Note that states like Vermont and Oregon are highly innovative and not very religious, whereas innovation lags in states like Arkansas and Mississippi, even as religion thrives. The authors note in their paper, however, that while the Bible Belt states tend to show the most religion and least innovation, the finding does not depend on them. “The negative association holds throughout the sample,” they write.
Once again, before going and trying to compare states with one another: Keep in mind that the figure above does not mean that Delaware or Idaho produce more patents per capita than Massachusetts or California. Once again, it simply means that Delaware and Idaho have more “left over” — or residual — innovation after other factors are controlled for.
It is important to keep in mind that these findings are correlational in nature; the authors explain that they do not allow for “definite causal inferences to be drawn.” Their own view is that causation probably “goes both ways”: Religiosity stifles innovation, but at the same time, innovation and science weaken religiosity. Or as they put it: “In both international and cross-state U.S. data, there is a significant negative relationship between religiosity and innovativeness (patents per capita), even after controlling for the standard empirical determinants of the latter.”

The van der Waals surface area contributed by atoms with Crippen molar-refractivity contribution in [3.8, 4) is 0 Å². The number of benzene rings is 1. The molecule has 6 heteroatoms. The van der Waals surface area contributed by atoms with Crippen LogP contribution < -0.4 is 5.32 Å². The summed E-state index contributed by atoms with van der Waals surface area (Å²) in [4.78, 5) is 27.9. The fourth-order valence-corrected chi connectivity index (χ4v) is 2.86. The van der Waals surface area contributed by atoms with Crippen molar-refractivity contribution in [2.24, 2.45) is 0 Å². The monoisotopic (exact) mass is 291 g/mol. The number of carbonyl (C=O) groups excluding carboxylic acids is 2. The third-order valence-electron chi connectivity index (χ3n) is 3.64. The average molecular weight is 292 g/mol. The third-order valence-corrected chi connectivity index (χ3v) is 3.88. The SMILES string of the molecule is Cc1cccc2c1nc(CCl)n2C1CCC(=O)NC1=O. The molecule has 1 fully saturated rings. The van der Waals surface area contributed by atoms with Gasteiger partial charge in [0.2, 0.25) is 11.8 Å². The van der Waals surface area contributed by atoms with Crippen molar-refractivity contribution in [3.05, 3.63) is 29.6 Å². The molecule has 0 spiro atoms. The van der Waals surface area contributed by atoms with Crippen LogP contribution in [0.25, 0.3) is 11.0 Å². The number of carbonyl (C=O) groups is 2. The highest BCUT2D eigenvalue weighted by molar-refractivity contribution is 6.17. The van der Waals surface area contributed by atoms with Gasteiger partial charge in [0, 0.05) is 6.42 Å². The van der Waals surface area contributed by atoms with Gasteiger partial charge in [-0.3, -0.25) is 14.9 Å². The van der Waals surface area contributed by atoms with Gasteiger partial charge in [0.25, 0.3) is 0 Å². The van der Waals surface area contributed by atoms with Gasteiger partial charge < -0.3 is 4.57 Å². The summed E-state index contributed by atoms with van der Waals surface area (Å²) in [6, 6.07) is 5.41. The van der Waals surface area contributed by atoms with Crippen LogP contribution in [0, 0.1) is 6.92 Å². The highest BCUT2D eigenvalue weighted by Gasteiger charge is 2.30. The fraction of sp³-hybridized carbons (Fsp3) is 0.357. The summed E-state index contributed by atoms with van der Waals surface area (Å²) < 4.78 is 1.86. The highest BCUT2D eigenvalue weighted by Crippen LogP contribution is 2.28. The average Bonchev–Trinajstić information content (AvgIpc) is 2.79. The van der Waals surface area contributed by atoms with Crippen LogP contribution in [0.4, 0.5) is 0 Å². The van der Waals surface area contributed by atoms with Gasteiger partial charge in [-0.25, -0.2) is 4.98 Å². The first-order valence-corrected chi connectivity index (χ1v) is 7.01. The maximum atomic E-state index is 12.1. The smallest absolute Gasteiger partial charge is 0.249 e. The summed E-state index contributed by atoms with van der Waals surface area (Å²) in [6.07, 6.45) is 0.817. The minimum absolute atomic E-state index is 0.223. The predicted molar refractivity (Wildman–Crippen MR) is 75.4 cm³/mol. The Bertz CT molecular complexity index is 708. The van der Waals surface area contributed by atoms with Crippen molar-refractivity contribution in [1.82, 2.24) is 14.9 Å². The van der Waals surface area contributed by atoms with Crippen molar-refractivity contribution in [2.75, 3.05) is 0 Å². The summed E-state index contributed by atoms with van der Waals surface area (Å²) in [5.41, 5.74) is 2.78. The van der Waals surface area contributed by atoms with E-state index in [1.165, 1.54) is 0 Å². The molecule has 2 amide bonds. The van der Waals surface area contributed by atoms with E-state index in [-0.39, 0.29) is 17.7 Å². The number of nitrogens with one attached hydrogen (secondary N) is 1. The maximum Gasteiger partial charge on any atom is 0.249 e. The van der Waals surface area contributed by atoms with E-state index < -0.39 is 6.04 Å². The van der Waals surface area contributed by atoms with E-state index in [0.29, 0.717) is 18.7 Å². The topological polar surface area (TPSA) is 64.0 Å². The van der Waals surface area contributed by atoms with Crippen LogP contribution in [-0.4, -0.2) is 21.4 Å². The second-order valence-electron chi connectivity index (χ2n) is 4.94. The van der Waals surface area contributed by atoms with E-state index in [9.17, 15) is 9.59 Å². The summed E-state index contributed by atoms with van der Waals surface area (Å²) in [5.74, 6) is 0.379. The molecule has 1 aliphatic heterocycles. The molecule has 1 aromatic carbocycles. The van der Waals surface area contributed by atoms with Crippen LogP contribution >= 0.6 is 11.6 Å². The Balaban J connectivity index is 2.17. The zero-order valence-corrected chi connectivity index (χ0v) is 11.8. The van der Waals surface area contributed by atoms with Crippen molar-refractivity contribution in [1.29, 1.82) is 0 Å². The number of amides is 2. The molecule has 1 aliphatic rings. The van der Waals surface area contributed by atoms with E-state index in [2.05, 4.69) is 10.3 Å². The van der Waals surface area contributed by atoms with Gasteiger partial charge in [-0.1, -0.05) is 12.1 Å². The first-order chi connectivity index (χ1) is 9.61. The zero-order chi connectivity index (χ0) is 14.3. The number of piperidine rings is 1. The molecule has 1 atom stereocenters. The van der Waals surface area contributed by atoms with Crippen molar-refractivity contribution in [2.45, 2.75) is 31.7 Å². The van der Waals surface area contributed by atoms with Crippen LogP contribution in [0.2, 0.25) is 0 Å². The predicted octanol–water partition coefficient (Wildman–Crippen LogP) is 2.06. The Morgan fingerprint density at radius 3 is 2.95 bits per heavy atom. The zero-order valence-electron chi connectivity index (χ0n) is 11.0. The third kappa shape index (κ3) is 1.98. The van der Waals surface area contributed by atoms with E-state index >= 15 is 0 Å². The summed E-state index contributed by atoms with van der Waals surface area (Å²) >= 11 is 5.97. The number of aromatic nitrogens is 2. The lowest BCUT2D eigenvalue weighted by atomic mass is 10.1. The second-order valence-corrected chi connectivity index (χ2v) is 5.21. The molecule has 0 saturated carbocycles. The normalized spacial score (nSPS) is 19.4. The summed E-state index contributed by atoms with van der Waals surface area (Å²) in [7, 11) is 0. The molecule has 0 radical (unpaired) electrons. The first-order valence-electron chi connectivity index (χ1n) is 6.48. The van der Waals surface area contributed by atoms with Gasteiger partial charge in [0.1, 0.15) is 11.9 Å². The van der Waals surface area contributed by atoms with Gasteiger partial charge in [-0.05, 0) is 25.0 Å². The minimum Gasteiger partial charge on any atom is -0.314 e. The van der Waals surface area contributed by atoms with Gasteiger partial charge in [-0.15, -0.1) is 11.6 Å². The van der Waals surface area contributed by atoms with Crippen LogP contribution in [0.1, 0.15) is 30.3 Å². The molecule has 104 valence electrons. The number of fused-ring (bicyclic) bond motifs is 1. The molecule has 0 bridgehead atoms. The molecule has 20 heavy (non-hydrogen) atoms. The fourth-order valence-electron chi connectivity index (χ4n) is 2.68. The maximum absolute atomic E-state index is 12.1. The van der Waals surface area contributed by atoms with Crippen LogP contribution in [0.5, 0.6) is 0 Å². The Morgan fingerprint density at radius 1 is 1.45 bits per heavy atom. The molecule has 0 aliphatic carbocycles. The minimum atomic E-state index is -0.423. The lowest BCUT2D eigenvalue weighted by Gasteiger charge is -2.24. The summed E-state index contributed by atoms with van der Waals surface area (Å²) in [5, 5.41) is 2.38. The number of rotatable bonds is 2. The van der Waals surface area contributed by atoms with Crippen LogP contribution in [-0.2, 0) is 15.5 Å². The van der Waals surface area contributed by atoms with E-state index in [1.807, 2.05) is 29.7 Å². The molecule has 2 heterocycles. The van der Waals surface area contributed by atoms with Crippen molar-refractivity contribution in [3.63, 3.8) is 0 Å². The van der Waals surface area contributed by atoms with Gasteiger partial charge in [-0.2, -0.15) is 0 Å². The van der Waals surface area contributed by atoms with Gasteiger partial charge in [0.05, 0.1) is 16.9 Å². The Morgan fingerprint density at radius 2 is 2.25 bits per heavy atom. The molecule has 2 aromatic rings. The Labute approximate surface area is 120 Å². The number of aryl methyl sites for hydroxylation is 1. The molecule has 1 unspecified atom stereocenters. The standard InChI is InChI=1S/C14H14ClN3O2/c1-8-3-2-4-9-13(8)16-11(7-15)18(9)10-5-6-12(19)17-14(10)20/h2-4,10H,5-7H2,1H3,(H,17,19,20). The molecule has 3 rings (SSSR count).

Explaining in more detail, Bénabou notes that he thinks that much comes down to the political power of the religious population in a given location. If it is large enough, it can wield its strength to block new insights. “Disruptive new ideas and practices emanating from science, technical progress or social change are then met with greater resistance and diffuse more slowly,” comments Bénabou, citing everything from attempts to control science textbook content to efforts to cut public funding of certain kinds of research (for instance involving embryonic stem cells or cloned human embryos). In secular places, by contrast, “discoveries and innovations occur faster, and some of this new knowledge inevitably erodes beliefs in any fixed dogma.”
So what do other scholars think? “It is a very important finding. And it is done well and correctly, using state of the art techniques,” comments Joel Mokyr, an economic historian at Northwestern University who is familiar with the Bénabou et al. paper (he is thanked in the acknowledgments). Mokyr admits that “innovation is hard to quantify,” but one reasonable way to do it — if still imperfect — is to “count patents.”
Doing so, it would seem, lends support to the science-religion conflict thesis: the idea that in places where religion predominates, inquiry truly does take a hit.